“The human mind is the byproduct of a biological machine,” an acute observation made by Sandra Helsel reporting on the topic of nanotechnology for the online publication “Inside 3D Printing”. She’s referring to the exciting possibility of a 3D- printed brain: billions of neurons interconnected, firing constantly; randomly, within the grey matter that is the human brain. Synoptic connections are the bridge from the mind (think external hard drive) to the body (think laptop computer). 3D printing prints that bridge. “Complexity is cheap” to produce a tangible prototype of the interwoven system of information architecture that makes up not only the brian, but leads us into the mind… The synoptic connections between neurons come on like lights across a city: gridded, interwoven; linked. Each point must be a functioning, artificially 3D printed neuron (see previous articles concerning biochemical 3D- printing). Furthermore, each functioning neuron must be well-connected via multiple axiom or synoptic connections- wherein 3D printing has the capability to take this theory from 2D to 3D!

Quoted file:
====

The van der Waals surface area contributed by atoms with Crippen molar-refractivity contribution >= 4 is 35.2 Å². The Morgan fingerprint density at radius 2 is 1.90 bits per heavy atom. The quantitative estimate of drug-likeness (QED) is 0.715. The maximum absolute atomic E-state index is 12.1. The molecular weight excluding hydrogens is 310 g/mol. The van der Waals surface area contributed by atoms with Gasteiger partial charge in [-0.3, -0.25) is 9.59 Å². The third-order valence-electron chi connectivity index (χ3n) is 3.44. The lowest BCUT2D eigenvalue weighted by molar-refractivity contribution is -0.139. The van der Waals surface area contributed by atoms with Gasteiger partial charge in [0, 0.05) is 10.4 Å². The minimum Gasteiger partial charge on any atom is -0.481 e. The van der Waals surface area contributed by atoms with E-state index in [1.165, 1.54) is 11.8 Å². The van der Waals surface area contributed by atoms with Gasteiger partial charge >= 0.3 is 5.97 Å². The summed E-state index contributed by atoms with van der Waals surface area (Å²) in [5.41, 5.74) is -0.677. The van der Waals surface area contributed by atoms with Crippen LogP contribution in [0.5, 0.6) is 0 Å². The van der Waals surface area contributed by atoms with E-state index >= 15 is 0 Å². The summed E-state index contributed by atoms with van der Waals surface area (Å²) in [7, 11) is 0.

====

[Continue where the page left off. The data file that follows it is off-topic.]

Currently, artificial neurons are simply artificial in every since of the word: a 2- dimensional theory yet to exist. Exactly like computers, 3D-printed devices can take the form of an organ (or anything 3D, for that matter), and mimic the functionality of said object. At this stage, functionality is relative to a string of lights; dependent on the previous and next light (or neuron) surrounding the whole. Once the string of lights is correctly constructed, the arrangement is an entirely independent factor. Whilst on the topic of thinking, imagine this: possibility beyond functionality. Can spontaneous creativity truly be both spontaneous and artificial?
“3D Printing an Artificial Mind May Be Possible Someday.” 3D Printing an Artificial Mind May Be Possible Someday. N.p., n.d. Web. 17 Dec. 2014.